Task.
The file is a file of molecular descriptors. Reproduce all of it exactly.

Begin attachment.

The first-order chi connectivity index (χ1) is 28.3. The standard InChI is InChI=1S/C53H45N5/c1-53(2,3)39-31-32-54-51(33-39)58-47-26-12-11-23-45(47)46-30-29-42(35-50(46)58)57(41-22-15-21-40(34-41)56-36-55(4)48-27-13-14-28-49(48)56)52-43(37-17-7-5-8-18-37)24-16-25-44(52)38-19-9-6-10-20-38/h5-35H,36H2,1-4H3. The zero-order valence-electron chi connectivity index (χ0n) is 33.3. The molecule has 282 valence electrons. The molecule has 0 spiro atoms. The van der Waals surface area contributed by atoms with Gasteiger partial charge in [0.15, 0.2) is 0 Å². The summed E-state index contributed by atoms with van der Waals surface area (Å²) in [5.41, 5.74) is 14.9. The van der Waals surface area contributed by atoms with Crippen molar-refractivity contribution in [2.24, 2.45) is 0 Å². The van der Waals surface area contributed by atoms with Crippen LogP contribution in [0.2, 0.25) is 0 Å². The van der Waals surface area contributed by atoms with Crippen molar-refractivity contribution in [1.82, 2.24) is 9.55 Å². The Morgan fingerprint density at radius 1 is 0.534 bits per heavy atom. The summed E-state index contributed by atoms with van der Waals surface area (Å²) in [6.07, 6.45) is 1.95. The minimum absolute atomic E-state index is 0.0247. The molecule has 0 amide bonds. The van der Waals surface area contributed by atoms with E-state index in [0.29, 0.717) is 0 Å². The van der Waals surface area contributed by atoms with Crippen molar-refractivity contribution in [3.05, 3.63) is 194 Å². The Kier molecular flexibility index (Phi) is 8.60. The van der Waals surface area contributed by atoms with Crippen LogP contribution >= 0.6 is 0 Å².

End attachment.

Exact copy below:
The first-order chi connectivity index (χ1) is 28.3. The standard InChI is InChI=1S/C53H45N5/c1-53(2,3)39-31-32-54-51(33-39)58-47-26-12-11-23-45(47)46-30-29-42(35-50(46)58)57(41-22-15-21-40(34-41)56-36-55(4)48-27-13-14-28-49(48)56)52-43(37-17-7-5-8-18-37)24-16-25-44(52)38-19-9-6-10-20-38/h5-35H,36H2,1-4H3. The zero-order valence-electron chi connectivity index (χ0n) is 33.3. The molecule has 282 valence electrons. The molecule has 0 spiro atoms. The van der Waals surface area contributed by atoms with Gasteiger partial charge in [0.15, 0.2) is 0 Å². The summed E-state index contributed by atoms with van der Waals surface area (Å²) in [5.41, 5.74) is 14.9. The van der Waals surface area contributed by atoms with Crippen molar-refractivity contribution in [2.24, 2.45) is 0 Å². The van der Waals surface area contributed by atoms with Crippen LogP contribution in [0.2, 0.25) is 0 Å². The van der Waals surface area contributed by atoms with Crippen molar-refractivity contribution in [1.82, 2.24) is 9.55 Å². The Morgan fingerprint density at radius 1 is 0.534 bits per heavy atom. The summed E-state index contributed by atoms with van der Waals surface area (Å²) in [6.07, 6.45) is 1.95. The minimum absolute atomic E-state index is 0.0247. The molecule has 0 amide bonds. The van der Waals surface area contributed by atoms with E-state index in [0.29, 0.717) is 0 Å². The van der Waals surface area contributed by atoms with Crippen molar-refractivity contribution in [3.05, 3.63) is 194 Å². The Kier molecular flexibility index (Phi) is 8.60. The van der Waals surface area contributed by atoms with Crippen LogP contribution >= 0.6 is 0 Å².